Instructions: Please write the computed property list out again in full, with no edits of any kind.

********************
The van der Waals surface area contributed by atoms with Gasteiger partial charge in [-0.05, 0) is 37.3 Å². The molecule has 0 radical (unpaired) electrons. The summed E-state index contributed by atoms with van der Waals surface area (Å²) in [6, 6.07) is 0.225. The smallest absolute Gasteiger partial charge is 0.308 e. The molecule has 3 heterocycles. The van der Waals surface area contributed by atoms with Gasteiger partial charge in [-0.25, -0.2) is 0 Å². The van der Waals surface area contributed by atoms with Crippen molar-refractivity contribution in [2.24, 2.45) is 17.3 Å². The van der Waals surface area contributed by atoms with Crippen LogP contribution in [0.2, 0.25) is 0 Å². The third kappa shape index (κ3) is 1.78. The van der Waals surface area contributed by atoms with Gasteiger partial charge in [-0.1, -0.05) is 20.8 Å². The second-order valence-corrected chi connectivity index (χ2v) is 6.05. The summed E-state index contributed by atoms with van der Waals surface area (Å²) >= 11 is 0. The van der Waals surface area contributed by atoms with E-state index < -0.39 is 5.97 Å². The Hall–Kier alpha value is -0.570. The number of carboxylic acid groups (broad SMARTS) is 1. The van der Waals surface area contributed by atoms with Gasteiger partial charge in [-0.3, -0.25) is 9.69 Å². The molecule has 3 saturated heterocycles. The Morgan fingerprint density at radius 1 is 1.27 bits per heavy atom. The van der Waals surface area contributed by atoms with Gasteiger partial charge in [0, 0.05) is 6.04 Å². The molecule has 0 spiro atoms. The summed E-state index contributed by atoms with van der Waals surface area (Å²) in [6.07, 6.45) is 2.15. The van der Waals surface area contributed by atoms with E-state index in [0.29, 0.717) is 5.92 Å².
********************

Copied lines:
The van der Waals surface area contributed by atoms with Gasteiger partial charge in [-0.05, 0) is 37.3 Å². The molecule has 0 radical (unpaired) electrons. The summed E-state index contributed by atoms with van der Waals surface area (Å²) in [6, 6.07) is 0.225. The smallest absolute Gasteiger partial charge is 0.308 e. The molecule has 3 heterocycles. The van der Waals surface area contributed by atoms with Gasteiger partial charge in [-0.25, -0.2) is 0 Å². The van der Waals surface area contributed by atoms with Crippen molar-refractivity contribution in [2.24, 2.45) is 17.3 Å². The van der Waals surface area contributed by atoms with Crippen LogP contribution in [0.2, 0.25) is 0 Å². The third kappa shape index (κ3) is 1.78. The van der Waals surface area contributed by atoms with Gasteiger partial charge in [-0.1, -0.05) is 20.8 Å². The second-order valence-corrected chi connectivity index (χ2v) is 6.05. The summed E-state index contributed by atoms with van der Waals surface area (Å²) >= 11 is 0. The van der Waals surface area contributed by atoms with E-state index < -0.39 is 5.97 Å². The Hall–Kier alpha value is -0.570. The number of carboxylic acid groups (broad SMARTS) is 1. The van der Waals surface area contributed by atoms with Gasteiger partial charge in [-0.3, -0.25) is 9.69 Å². The molecule has 3 saturated heterocycles. The Morgan fingerprint density at radius 1 is 1.27 bits per heavy atom. The van der Waals surface area contributed by atoms with Gasteiger partial charge in [0, 0.05) is 6.04 Å². The molecule has 0 spiro atoms. The summed E-state index contributed by atoms with van der Waals surface area (Å²) in [6.07, 6.45) is 2.15. The van der Waals surface area contributed by atoms with E-state index in [0.29, 0.717) is 5.92 Å².